The Army has awarded Raytheon Missiles and Defense [RTX] a $1.2 billion contract to provide six National Advanced Surface-to-Air Missile System (NASAMS) batteries for delivery to Ukraine.

The new deal, announced on Wednesday, follows the inclusion of the six additional NASAMS as part of a nearly $3 billion security aid package for Ukraine approved in late August to be procured with Ukraine Security Assistance Initiative (USAI) funds.

NASAMS Live Fire Exercise
Photo: Raytheon

“Acquisition speed and agility is a top priority,” Doug Bush, the Army’s top acquisition official, said in a statement. “The rapid award of this contract is another example of the Army’s ability to accelerate the delivery of critical capabilities through our industry partners to our allies.”

The Army said in a statement Wednesday that it will work with industry partners “to shorten the 24-month production lead time associated with production and delivery of NASAMS.”

Raytheon and Norway’s Kongsberg jointly developed the NASAMS air defense system, which brings together Raytheon’s Sentinel radar and Advanced Medium Range Air-to-Air Missiles with Kongsberg’s Fire Distribution Center.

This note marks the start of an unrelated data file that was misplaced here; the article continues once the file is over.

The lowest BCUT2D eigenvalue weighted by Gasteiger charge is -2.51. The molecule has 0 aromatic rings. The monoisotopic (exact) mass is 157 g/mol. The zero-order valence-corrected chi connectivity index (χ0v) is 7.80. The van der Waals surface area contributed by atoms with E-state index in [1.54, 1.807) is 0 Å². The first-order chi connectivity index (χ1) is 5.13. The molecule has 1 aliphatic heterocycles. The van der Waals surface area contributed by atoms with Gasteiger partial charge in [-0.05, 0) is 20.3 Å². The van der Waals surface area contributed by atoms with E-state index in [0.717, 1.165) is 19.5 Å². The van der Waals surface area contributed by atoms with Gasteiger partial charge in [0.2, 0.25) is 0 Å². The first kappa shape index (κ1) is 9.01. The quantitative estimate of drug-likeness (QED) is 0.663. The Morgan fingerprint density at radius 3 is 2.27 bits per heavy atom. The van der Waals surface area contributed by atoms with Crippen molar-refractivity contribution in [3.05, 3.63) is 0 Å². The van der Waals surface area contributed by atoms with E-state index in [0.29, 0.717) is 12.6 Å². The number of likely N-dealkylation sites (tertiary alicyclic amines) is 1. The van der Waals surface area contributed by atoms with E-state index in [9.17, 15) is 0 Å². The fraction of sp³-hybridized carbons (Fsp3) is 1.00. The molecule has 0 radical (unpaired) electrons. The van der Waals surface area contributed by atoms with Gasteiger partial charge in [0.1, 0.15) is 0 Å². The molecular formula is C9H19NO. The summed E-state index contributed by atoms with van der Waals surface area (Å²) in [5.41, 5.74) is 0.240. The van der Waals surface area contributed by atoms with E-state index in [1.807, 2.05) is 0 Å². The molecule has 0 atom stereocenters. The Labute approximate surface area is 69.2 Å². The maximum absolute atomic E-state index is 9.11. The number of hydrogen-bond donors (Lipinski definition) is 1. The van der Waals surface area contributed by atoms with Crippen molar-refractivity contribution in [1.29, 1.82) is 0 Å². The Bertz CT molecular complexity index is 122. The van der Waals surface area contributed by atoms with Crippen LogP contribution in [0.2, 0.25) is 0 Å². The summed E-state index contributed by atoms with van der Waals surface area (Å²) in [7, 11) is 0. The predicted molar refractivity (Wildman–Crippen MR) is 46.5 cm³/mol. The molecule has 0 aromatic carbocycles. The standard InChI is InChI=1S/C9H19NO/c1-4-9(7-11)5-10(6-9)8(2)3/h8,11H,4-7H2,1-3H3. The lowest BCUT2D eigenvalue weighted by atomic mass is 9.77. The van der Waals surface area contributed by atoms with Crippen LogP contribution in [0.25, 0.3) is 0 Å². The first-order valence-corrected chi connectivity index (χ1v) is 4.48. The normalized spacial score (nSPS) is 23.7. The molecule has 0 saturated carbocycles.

“NASAMS are just the latest in the diverse set of air-defense capabilities we are delivering to Ukraine,” Bill LaPlante, the Pentagon’s acquisition chief, said in a statement. “These are proven systems that will continue making a difference on the battlefield.”

Raytheon was awarded a $182.3 million deal in late August for delivery of two initial NASAMS batteries to assist Ukraine in its ongoing fight against Russia’s invasion (Defense Daily, Aug. 29). 

The deal for six more NASAMS follows the Pentagon’s announcement that the first two batteries of the system are now in Ukraine and operational.

Defense Secretary Lloyd Austin told reporters earlier this month the initial NASAMS currently in Ukraine have had a “100 percent success rate in intercepting Russian missiles” (Defense Daily, Nov. 16). 

The nearly $3 billion USAI package that included the six more NASAMS was designed to meet Kyiv’s medium to long-term security requirements with capabilities set to be delivered in several months to years, Pentagon officials said at the time (Defense Daily, Aug. 24).